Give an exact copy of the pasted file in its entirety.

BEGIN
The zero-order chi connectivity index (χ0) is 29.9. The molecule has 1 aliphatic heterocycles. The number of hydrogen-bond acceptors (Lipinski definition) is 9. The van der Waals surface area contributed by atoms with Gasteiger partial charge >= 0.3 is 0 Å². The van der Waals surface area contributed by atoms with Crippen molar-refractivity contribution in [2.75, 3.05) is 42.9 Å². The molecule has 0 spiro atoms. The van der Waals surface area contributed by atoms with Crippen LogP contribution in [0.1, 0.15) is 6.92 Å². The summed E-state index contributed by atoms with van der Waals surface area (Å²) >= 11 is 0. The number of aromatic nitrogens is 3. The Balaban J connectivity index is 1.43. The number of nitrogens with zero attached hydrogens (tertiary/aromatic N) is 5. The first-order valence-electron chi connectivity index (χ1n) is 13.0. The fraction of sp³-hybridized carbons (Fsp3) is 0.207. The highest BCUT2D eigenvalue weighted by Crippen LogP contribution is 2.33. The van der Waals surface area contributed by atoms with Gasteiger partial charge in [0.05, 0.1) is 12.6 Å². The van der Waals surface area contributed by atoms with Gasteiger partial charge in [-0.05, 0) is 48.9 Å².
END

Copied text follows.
The zero-order chi connectivity index (χ0) is 29.9. The molecule has 1 aliphatic heterocycles. The number of hydrogen-bond acceptors (Lipinski definition) is 9. The van der Waals surface area contributed by atoms with Gasteiger partial charge >= 0.3 is 0 Å². The van der Waals surface area contributed by atoms with Crippen molar-refractivity contribution in [2.75, 3.05) is 42.9 Å². The molecule has 0 spiro atoms. The van der Waals surface area contributed by atoms with Crippen LogP contribution in [0.1, 0.15) is 6.92 Å². The summed E-state index contributed by atoms with van der Waals surface area (Å²) >= 11 is 0. The number of aromatic nitrogens is 3. The Balaban J connectivity index is 1.43. The number of nitrogens with zero attached hydrogens (tertiary/aromatic N) is 5. The first-order valence-electron chi connectivity index (χ1n) is 13.0. The fraction of sp³-hybridized carbons (Fsp3) is 0.207. The highest BCUT2D eigenvalue weighted by Crippen LogP contribution is 2.33. The van der Waals surface area contributed by atoms with Gasteiger partial charge in [0.05, 0.1) is 12.6 Å². The van der Waals surface area contributed by atoms with Gasteiger partial charge in [-0.05, 0) is 48.9 Å².